Workout of the Day

Duty Cycles


Imagine the surprise you would feel if your one-year-old car broke down some fateful day and, after a visit to the local mechanic, you were told that you had worn a hole in the engine block. “The car is practically brand new! It only has 19,000 miles on it!” you would protest. You would be quite certain, in this case, that the manufacturer was at fault -- a defect. After all, cars today are built to last for a few hundred thousand miles, not a few thousand.

In general, I would agree -- there must be some mechanical and structural defect if the engine failed with so few miles on it. But what if you had neglected to ever check, much less change, the engine oil? What if you had repeatedly run the car at high RPMs with no warm-up and had done no accompanying maintenance to care for the vehicle that you drove like you stole it? The likelihood of a manufacturer defect seems diminished now, and I’m rather inclined to say that this one’s on you.

In the same way that our modern cars are built to go through quite a few duty cycles and stay on the road for hundreds of thousands of miles before they face the risk of serious mechanical wear and failure, our bodies generally have internal components that are built to last for countless duty cycles. So when, at the age of 35, you are in need of a new knee and have trouble putting your arms overhead without audible crunching and excruciating pain, we’re left with the question: manufacturer defect, or driver neglect? Manufacturer defect, is, of course, a possibility. Some folks are born with bone defects or catastrophically weak joints, and thus must face the diminished duty cycles or movement capacities associated. But the more common and more likely case is that many of us are rather neglectful vehicle owners. Your 2013 Toyota Camry probably isn’t a faulty piece of junk, you’re probably just bad at taking care of it.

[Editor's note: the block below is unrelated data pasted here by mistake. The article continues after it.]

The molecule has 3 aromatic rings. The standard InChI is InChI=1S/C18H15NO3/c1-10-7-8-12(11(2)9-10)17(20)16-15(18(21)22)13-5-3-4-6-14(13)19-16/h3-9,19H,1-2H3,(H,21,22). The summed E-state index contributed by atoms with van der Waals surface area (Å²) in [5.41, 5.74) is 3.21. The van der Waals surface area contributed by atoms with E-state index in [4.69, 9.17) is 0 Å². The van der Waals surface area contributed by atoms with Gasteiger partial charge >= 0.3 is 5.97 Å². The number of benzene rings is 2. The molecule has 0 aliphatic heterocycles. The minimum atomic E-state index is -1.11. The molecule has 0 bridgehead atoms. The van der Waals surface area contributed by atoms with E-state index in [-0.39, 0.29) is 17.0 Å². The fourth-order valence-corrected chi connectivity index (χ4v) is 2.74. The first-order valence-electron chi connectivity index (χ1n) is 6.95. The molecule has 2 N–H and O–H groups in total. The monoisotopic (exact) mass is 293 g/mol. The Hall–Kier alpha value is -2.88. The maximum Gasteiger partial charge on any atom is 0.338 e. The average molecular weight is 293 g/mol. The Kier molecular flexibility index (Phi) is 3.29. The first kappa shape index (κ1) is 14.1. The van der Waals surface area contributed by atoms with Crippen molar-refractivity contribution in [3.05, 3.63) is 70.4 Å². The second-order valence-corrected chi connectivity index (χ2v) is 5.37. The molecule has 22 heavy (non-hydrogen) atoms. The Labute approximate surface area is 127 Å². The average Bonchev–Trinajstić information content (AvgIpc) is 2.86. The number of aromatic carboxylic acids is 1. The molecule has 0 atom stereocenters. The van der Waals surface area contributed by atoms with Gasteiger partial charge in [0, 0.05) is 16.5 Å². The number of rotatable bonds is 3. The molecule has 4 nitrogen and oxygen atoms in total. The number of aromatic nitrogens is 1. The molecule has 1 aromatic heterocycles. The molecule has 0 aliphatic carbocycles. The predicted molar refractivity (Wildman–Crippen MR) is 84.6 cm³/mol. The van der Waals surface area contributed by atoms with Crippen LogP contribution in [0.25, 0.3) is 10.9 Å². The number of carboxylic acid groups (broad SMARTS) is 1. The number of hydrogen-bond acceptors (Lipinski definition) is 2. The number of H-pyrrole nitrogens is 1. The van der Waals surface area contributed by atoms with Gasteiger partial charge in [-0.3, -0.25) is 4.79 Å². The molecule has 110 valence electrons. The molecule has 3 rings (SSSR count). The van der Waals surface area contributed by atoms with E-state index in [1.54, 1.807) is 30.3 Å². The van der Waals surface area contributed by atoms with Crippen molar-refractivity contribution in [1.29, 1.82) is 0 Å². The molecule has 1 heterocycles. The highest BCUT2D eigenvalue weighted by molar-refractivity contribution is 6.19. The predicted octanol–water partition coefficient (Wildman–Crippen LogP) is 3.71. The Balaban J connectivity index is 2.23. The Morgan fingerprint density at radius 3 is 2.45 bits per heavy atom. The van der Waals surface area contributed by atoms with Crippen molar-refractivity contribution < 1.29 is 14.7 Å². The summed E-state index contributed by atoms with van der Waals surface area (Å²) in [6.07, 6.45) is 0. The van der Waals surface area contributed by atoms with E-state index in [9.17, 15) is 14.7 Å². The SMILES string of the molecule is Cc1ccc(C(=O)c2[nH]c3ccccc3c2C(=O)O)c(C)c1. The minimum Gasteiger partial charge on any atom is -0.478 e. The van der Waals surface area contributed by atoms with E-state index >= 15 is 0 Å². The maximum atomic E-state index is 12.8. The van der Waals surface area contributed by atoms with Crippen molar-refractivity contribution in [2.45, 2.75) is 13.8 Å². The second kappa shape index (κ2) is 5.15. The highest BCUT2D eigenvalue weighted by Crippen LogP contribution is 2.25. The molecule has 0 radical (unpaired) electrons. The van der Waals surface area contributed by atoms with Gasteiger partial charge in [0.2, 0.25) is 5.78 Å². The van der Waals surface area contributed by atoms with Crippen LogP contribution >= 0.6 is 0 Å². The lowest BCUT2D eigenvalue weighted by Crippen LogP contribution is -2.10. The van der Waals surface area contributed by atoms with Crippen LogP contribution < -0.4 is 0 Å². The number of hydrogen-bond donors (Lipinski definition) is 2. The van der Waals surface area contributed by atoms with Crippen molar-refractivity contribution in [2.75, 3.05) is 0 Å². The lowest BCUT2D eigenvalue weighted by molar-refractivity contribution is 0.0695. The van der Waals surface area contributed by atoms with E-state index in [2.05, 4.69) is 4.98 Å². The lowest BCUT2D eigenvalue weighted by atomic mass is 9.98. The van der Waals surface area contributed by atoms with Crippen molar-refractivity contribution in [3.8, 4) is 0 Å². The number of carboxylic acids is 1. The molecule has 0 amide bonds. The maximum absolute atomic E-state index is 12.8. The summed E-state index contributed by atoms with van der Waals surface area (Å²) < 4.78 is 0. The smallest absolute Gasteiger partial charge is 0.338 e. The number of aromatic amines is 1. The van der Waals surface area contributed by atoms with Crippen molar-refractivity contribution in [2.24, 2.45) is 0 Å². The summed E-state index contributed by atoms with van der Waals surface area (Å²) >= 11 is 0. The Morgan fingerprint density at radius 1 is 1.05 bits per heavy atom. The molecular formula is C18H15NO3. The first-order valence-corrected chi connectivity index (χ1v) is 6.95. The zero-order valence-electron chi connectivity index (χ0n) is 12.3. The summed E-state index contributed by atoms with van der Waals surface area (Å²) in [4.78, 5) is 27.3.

The simple lesson is this: your body needs maintenance the same as your car. And as a responsible owner, you ought to take on the small investment of time and energy involved in maintaining your body to allow it to run effectively for the number of duty cycles it’s capable of. Move well, mobilize regularly, hydrate, warm-up and cool down, and pay attention when the check-engine light goes on.
After all, when you run your body into the ground, you can’t just go out and buy a new one.

- PS


  • Power clean + power jerk - (1+1), (1+1), (1+1), (1+1), (1+1)

  • 8 min AMRAP

    • 200m run

    • 15 wallballs (20/14)